MEN At Work: Brooklyn Dance Trio Takes NYC First

Originally published at, April 23, 2011 – Read the full text here

Last week, for the first time, in New York’s Bowery Ballroom, I watched MEN in costumes dance. I watched MEN sing. I watched MEN jam.

Wait, I paid to watch dudes?

I kid, of course (and to the readers, I apologize, I usually try to avoid bad puns). The Brooklyn-based disco-funk dance trio, fronted by JD Samson and joined by Ginger Brooks Takahashi and Michael O’Neill, sold out the Bowery Ballroom. MEN are now joined by Tami Hart (who you can see in the above photo). Tami replaced Ginger (more on that below), and is now the permanent bassist/2nd guitarist for the project.

So what does it take to be as cool as JD Samson, how does he really feel about labels, and what is the symbolism of a large banner that hang behind them onstage posing the question, “Who Am I To Feel So Free?”

Kristina Villarini: JD, how did you feel about the NYC tour kickoff show?

JD Samson: It was fun. I mean, it’s always stressful to play in New York. Every New York show is a high-pressure show. The sound on the stage could have been better, but what can you do?

KV: You can let me know if this is an appropriate question or not, but what happened to Ginger, and what can you tell me about Tami, who rocks a mean left-handed bass?

JDS: Ginger left the project to pursue her visual arts work. Tami has already brought so many things to the project. I first met Tam when I was 20 and she was 18, in North Carolina. I was working with Le Tigre and we were on the same label. So, we’ve kept in touch for a long time and now we’re getting the opportunity to reconnect.

KV: She looked really great up there. She fit right in. I imagine it would be hard for someone new to come in, since you and Michael have such terrific chemistry.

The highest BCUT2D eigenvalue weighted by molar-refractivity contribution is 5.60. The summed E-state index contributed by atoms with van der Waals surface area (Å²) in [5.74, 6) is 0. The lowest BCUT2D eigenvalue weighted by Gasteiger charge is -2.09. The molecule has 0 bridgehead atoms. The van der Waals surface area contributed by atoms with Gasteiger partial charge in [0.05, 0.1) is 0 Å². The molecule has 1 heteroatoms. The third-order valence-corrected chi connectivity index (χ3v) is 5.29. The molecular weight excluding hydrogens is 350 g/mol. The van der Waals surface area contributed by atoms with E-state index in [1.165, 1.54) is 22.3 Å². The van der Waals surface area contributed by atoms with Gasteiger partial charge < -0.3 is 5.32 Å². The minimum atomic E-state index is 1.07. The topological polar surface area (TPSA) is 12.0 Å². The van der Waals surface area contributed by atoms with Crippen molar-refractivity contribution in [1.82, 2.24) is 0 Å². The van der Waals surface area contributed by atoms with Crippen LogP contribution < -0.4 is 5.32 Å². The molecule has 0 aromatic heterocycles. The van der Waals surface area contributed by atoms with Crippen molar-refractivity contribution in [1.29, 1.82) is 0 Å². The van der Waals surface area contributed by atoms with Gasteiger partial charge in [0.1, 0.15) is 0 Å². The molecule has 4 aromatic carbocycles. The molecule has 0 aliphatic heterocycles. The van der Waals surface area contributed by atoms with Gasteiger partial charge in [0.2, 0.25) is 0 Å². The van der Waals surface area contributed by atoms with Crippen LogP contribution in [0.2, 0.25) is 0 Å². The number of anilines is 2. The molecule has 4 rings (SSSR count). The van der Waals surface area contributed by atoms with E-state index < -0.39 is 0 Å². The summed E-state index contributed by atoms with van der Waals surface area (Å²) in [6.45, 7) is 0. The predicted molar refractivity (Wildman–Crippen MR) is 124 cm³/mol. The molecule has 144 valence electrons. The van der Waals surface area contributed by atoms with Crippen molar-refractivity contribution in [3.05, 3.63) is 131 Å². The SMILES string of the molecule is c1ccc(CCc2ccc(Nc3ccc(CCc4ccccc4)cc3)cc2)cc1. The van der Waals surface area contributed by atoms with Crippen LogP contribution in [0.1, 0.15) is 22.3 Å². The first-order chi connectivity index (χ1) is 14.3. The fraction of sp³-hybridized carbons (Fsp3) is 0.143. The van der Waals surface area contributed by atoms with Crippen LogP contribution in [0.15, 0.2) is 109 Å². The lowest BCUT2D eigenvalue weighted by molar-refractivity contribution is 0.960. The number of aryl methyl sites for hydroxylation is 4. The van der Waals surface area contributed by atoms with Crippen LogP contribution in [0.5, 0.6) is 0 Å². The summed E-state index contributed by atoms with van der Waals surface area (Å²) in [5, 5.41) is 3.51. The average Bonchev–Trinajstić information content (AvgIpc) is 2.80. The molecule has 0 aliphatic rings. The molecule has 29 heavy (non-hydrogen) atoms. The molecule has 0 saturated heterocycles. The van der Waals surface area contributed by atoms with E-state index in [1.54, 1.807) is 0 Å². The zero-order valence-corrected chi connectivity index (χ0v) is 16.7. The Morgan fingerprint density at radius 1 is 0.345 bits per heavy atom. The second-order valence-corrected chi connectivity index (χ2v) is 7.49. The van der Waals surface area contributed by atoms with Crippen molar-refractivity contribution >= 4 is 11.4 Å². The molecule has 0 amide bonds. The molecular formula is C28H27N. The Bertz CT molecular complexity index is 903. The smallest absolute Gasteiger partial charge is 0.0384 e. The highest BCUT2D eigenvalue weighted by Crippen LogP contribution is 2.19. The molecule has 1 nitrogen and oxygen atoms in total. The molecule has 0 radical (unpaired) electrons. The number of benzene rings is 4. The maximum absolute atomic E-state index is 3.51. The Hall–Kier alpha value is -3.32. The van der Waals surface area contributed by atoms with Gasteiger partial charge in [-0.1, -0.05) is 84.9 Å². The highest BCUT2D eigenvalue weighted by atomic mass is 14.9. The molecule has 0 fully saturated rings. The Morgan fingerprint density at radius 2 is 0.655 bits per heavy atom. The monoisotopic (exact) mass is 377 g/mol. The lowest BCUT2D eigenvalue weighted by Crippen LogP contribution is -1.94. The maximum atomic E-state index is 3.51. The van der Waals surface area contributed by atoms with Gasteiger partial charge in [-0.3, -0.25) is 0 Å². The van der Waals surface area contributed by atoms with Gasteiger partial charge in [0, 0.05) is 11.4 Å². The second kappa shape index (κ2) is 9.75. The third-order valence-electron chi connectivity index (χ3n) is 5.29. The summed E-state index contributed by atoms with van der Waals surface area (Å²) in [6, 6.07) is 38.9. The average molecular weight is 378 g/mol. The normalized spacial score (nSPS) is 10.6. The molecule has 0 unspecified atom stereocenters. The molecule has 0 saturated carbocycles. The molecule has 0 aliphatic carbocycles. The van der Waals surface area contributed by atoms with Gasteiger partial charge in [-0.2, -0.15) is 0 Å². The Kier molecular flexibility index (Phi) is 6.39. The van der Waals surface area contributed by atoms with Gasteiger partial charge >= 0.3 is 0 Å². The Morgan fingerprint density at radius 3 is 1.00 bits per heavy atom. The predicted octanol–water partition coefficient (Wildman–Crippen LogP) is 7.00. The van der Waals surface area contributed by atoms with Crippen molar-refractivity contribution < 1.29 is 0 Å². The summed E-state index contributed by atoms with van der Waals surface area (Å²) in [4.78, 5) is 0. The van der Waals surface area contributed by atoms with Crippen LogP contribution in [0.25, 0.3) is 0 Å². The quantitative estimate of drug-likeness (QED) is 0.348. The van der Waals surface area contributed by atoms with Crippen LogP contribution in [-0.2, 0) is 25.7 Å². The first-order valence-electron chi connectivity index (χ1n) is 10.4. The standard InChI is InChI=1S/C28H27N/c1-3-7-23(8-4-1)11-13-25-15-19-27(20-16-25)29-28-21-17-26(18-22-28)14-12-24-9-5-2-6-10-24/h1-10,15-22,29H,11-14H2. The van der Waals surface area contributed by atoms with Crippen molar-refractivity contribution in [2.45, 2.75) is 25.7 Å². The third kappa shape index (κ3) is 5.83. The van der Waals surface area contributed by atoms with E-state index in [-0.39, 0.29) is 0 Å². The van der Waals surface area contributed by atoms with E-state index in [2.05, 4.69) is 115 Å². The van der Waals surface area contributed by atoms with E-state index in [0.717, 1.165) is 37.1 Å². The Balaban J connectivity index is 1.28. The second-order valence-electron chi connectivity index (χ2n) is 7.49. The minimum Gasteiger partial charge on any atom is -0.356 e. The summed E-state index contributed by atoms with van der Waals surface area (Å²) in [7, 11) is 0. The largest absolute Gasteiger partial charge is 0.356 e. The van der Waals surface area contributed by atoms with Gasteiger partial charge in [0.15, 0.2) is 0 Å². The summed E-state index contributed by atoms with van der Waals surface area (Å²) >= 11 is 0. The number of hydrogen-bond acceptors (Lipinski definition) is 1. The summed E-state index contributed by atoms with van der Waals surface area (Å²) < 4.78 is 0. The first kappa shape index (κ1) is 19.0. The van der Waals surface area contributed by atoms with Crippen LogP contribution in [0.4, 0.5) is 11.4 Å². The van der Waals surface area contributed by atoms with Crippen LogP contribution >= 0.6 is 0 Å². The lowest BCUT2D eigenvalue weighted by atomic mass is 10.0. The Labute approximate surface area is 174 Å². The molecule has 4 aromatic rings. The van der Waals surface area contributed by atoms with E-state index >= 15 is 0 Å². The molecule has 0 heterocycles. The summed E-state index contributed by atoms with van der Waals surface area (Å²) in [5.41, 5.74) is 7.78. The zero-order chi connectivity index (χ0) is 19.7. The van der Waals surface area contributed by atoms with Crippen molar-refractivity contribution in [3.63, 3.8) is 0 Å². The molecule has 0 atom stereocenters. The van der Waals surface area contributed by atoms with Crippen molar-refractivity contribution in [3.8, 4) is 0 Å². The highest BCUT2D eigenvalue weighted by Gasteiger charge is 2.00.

JDS: Yeah… We do have an intense chemistry, don’t we?

KV: For sure. So, can we talk about the banner that falls during the performance of “Who Am I To Feel So Free?” Is that a statement about freedom being taken for granted, or is there more to it?

JDS: Of course. We are so oppressed, as a world, and it’s about who causes that. Who takes that freedom from us? How many people are truly free in this world? It’s about the obsession we have with freedom, and the word. The heart of the song are questions of the reality of the word, and what it means. You know, why do human beings have to label everything?

KV: What do you think of labels?

JDS: I try not to be didactic. I don’t want to be divisive between myself and the audience. I want to maintain my role as a part of the proverbial “us,” as opposed to a politician and a preacher. I think all of that kind of rhetoric makes me not think about that stuff. I’m honest and sincere about my feelings.

KV: What’s the ideal in this band?

JDS: Some performances are the best thing ever. I love music and I love dancing. I love loving music and I love making love to music. But, making music is work. It’s my job. I don’t know. I’m lucky to have it be both.

KV: Tell me about playing at home versus elsewhere. You guys are on tour now…

JDS: It’s the mixture of additives versus something else. Sometimes this band is weird for people. The energy exchange is weird. MEN can cause people to feel things and people don’t want to be vulnerable. So, it’s challenging to make that exchange. But hometown crowds are also really weird. Sometimes I try to look into the crowd when we’re in New York, and I see this mass of people who are a part of my family. ‘Hey, that’s my ex-girlfriend.’ (Chuckles) It’s cool, but it’s staggering. We love playing small towns, or playing in places where people don’t see bands at all or bands like us. It’s cool to bring our message and our community to people.

KV: Well, does it ever get old?

JDS: Some of it does. We drive all of our things around in a van and play in dark, smoky clubs. This is our job, and I think people forget that sometimes. We have a bad day at work like everyone else sometimes. It’s a universal thing and it’s a business that we take seriously. We manage our own tours, we do our own books, etc., so there’s all of those things that are involved.

KV: Last month, I reviewed your record, and I talked about the battle I have with myself. I want to dance, but I want to listen to the heaviness of your words. How do you that, and do you intend to do it?

JDS: We are not really trying to do it. We are making music because we are musicians. We are talking about what is interesting and important to us, and what we want people to think about. It’s what we think about.